Among film buffs there is an often-repeated argument that in order to be effective, a film’s score should be unnoticeable, or at the very least not draw attention to itself. It’s there to add mood, to accompany the events on screen and to enhance and improve the finished product. It’s not there to impress in it’s own right.
There’s an obvious allegory here for cosmetic surgery. The surgery is a means to an end, not the end itself. You don’t want people saying you’ve had work done; you want them saying your nose looks nice. Discretion is a fundamental part of the process. And this extends to all aspects of cosmetic surgery- you are entrusting your surgeon not only with your money and your looks, but also with a great deal of sensitive information; information you wouldn’t normally share with a stranger.
One unfortunate consequence of the popularity of cosmetic surgery is that the field has begun to become flooded with practitioners who are essentially beauticians rather than medical professionals. Because of the ease and simplicity with which people can enhance their appearances these days it has become all too easy for people to think of it as little more than having your hair done, when in actuality these are serious medical procedures.
Patient confidentiality should be of the utmost importance to any practitioner of plastic or cosmetic surgery, to the same level that you would expect from your GP or any other medical professional. Your personal data and medical history are very sensitive pieces of information, and the General Medical Council has very specific requirements as to how and when they can be used or accessed. A properly qualified and certified cosmetic surgeon will be well aware of this, and will work to keep your data safe and private.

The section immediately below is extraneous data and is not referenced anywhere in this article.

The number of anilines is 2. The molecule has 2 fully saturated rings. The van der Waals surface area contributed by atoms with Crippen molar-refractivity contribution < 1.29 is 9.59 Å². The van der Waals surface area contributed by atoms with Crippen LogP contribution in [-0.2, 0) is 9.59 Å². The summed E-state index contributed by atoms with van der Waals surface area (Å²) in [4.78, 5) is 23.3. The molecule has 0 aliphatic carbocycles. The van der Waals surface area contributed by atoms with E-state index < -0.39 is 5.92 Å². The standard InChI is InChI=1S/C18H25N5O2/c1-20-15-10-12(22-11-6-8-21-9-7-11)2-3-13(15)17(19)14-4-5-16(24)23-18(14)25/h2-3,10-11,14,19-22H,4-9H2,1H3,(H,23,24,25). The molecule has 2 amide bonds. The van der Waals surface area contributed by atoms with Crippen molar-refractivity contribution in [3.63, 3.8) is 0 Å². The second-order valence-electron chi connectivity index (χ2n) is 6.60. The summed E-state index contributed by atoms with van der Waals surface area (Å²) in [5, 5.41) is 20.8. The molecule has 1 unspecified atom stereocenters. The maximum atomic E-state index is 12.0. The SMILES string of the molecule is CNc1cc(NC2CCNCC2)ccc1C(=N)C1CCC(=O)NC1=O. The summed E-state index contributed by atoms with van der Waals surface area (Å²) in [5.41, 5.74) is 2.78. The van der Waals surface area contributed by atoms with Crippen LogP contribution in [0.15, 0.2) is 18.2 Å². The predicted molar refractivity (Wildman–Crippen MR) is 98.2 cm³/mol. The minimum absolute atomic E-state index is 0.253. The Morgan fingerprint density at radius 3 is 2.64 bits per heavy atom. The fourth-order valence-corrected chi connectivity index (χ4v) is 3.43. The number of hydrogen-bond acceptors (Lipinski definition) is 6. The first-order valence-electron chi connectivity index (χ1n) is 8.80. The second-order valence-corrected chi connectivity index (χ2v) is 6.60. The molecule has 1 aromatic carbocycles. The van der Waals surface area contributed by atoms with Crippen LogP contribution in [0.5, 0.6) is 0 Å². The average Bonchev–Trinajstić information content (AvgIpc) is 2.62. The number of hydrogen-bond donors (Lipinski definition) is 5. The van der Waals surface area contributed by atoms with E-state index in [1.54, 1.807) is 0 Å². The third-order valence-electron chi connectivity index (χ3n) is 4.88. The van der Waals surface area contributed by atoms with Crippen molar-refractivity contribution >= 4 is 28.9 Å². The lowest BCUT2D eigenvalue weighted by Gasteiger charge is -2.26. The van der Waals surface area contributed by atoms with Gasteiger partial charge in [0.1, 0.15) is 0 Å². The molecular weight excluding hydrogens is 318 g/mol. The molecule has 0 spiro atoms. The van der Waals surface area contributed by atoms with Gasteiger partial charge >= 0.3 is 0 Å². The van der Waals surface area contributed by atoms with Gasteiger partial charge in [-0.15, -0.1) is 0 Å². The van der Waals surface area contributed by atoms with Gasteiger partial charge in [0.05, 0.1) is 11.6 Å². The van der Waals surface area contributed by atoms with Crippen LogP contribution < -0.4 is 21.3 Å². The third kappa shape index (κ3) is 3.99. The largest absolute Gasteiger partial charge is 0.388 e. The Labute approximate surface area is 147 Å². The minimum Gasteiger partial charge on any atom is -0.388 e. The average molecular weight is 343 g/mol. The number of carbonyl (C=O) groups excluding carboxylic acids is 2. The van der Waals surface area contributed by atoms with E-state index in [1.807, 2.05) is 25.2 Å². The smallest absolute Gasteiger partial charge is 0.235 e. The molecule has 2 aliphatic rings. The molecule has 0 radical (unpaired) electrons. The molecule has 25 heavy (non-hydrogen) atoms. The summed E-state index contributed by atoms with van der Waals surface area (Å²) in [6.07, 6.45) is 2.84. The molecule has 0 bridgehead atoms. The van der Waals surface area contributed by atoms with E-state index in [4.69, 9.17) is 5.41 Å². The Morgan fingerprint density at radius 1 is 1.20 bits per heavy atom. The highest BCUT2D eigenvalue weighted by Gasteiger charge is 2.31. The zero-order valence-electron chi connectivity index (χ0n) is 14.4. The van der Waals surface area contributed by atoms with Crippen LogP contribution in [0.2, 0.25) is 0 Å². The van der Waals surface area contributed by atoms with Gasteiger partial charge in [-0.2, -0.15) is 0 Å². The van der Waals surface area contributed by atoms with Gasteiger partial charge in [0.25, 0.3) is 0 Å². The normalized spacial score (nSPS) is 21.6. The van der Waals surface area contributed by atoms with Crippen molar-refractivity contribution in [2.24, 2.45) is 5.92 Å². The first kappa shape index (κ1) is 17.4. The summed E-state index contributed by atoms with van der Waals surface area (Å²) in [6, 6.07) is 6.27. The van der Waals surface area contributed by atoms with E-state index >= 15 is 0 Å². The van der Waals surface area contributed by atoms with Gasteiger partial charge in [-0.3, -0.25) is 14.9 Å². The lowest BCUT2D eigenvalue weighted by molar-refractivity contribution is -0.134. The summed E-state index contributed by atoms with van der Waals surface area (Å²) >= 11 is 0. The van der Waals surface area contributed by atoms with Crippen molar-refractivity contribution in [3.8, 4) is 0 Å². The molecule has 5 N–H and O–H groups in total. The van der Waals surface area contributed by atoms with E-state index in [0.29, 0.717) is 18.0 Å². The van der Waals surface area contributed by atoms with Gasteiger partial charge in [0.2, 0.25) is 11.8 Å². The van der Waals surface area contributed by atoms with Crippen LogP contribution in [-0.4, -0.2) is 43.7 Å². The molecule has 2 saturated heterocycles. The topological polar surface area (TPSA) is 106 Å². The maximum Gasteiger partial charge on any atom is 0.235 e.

Indeed, the maintenance of trust is one of the GMC’s four core principles of good medical practice- meaning that all patients have the right to expect that their doctor will hold their personal information in confidence. This is of course vital in an age of information and identity theft, but because your medical history is also involved privacy and confidentiality are even more sacrosanct.
Always use a registered and fully qualified professional, and you will know that not only your features, but also your sensitive information will be in safe hands.
If you would like more information on patient confidentiality or any other aesthetic plastic or cosmetic surgery please contact me via my website here or via the links below.
T – 020 3369 0942
E – firstname.lastname@example.org